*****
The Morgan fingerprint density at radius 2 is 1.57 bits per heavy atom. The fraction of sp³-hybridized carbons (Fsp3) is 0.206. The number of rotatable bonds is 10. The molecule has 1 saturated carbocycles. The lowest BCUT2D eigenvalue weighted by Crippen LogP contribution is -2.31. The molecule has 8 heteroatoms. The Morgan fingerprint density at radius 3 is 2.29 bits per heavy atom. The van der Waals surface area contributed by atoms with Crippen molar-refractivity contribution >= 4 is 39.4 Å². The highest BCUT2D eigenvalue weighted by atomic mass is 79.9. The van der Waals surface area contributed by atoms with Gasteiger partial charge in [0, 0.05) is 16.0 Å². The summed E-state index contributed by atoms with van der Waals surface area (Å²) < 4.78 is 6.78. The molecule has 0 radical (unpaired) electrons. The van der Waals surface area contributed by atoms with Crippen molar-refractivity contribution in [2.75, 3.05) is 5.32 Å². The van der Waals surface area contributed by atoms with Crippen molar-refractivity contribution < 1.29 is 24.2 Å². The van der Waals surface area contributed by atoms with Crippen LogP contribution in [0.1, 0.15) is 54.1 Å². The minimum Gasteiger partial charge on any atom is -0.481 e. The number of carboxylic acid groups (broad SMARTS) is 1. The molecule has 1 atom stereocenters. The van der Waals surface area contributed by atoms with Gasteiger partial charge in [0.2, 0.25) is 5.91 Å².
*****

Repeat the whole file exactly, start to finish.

The Morgan fingerprint density at radius 2 is 1.57 bits per heavy atom. The fraction of sp³-hybridized carbons (Fsp3) is 0.206. The number of rotatable bonds is 10. The molecule has 1 saturated carbocycles. The lowest BCUT2D eigenvalue weighted by Crippen LogP contribution is -2.31. The molecule has 8 heteroatoms. The Morgan fingerprint density at radius 3 is 2.29 bits per heavy atom. The van der Waals surface area contributed by atoms with Crippen molar-refractivity contribution >= 4 is 39.4 Å². The highest BCUT2D eigenvalue weighted by atomic mass is 79.9. The van der Waals surface area contributed by atoms with Gasteiger partial charge in [0, 0.05) is 16.0 Å². The summed E-state index contributed by atoms with van der Waals surface area (Å²) < 4.78 is 6.78. The molecule has 0 radical (unpaired) electrons. The van der Waals surface area contributed by atoms with Crippen molar-refractivity contribution in [2.75, 3.05) is 5.32 Å². The van der Waals surface area contributed by atoms with Crippen molar-refractivity contribution < 1.29 is 24.2 Å². The van der Waals surface area contributed by atoms with Crippen LogP contribution in [0.1, 0.15) is 54.1 Å². The minimum Gasteiger partial charge on any atom is -0.481 e. The number of carboxylic acid groups (broad SMARTS) is 1. The molecule has 1 atom stereocenters. The van der Waals surface area contributed by atoms with Gasteiger partial charge in [0.2, 0.25) is 5.91 Å².